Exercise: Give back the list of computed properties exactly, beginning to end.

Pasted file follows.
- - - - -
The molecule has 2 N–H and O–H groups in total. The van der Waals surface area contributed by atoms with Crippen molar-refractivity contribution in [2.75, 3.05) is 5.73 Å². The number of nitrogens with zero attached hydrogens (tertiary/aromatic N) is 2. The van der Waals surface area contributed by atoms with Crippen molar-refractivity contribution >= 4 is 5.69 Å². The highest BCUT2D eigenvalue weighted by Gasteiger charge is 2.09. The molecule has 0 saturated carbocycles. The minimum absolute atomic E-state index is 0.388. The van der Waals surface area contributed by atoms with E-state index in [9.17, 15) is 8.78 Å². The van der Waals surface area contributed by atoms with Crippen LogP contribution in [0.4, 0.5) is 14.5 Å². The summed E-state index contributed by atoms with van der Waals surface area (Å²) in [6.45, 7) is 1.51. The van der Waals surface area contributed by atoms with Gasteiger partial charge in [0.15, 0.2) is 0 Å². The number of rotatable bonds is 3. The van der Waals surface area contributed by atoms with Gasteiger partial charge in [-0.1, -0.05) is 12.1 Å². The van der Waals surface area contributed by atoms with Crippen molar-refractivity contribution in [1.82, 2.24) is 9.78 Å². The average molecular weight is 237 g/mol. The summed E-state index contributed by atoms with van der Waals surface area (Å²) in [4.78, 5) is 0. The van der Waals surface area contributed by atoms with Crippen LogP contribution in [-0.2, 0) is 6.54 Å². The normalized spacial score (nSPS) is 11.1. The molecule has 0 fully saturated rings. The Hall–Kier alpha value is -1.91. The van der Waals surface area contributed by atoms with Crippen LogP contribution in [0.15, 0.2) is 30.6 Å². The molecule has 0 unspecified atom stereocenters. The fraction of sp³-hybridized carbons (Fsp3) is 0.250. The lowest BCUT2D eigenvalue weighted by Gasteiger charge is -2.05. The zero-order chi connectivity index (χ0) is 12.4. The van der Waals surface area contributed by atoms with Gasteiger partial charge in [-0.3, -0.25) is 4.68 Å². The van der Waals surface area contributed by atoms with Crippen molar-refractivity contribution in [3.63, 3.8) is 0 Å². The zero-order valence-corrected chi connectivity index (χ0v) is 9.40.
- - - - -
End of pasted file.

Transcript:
The molecule has 2 N–H and O–H groups in total. The van der Waals surface area contributed by atoms with Crippen molar-refractivity contribution in [2.75, 3.05) is 5.73 Å². The number of nitrogens with zero attached hydrogens (tertiary/aromatic N) is 2. The van der Waals surface area contributed by atoms with Crippen molar-refractivity contribution >= 4 is 5.69 Å². The highest BCUT2D eigenvalue weighted by Gasteiger charge is 2.09. The molecule has 0 saturated carbocycles. The minimum absolute atomic E-state index is 0.388. The van der Waals surface area contributed by atoms with E-state index in [9.17, 15) is 8.78 Å². The van der Waals surface area contributed by atoms with Crippen LogP contribution in [0.4, 0.5) is 14.5 Å². The summed E-state index contributed by atoms with van der Waals surface area (Å²) in [6.45, 7) is 1.51. The van der Waals surface area contributed by atoms with Gasteiger partial charge in [0.15, 0.2) is 0 Å². The number of rotatable bonds is 3. The van der Waals surface area contributed by atoms with Gasteiger partial charge in [-0.1, -0.05) is 12.1 Å². The van der Waals surface area contributed by atoms with Crippen molar-refractivity contribution in [1.82, 2.24) is 9.78 Å². The average molecular weight is 237 g/mol. The summed E-state index contributed by atoms with van der Waals surface area (Å²) in [4.78, 5) is 0. The van der Waals surface area contributed by atoms with Crippen LogP contribution in [-0.2, 0) is 6.54 Å². The normalized spacial score (nSPS) is 11.1. The molecule has 0 fully saturated rings. The Hall–Kier alpha value is -1.91. The van der Waals surface area contributed by atoms with Crippen LogP contribution in [0.15, 0.2) is 30.6 Å². The molecule has 0 unspecified atom stereocenters. The fraction of sp³-hybridized carbons (Fsp3) is 0.250. The lowest BCUT2D eigenvalue weighted by Gasteiger charge is -2.05. The zero-order chi connectivity index (χ0) is 12.4. The van der Waals surface area contributed by atoms with Gasteiger partial charge in [-0.3, -0.25) is 4.68 Å². The van der Waals surface area contributed by atoms with Crippen molar-refractivity contribution in [3.63, 3.8) is 0 Å². The zero-order valence-corrected chi connectivity index (χ0v) is 9.40.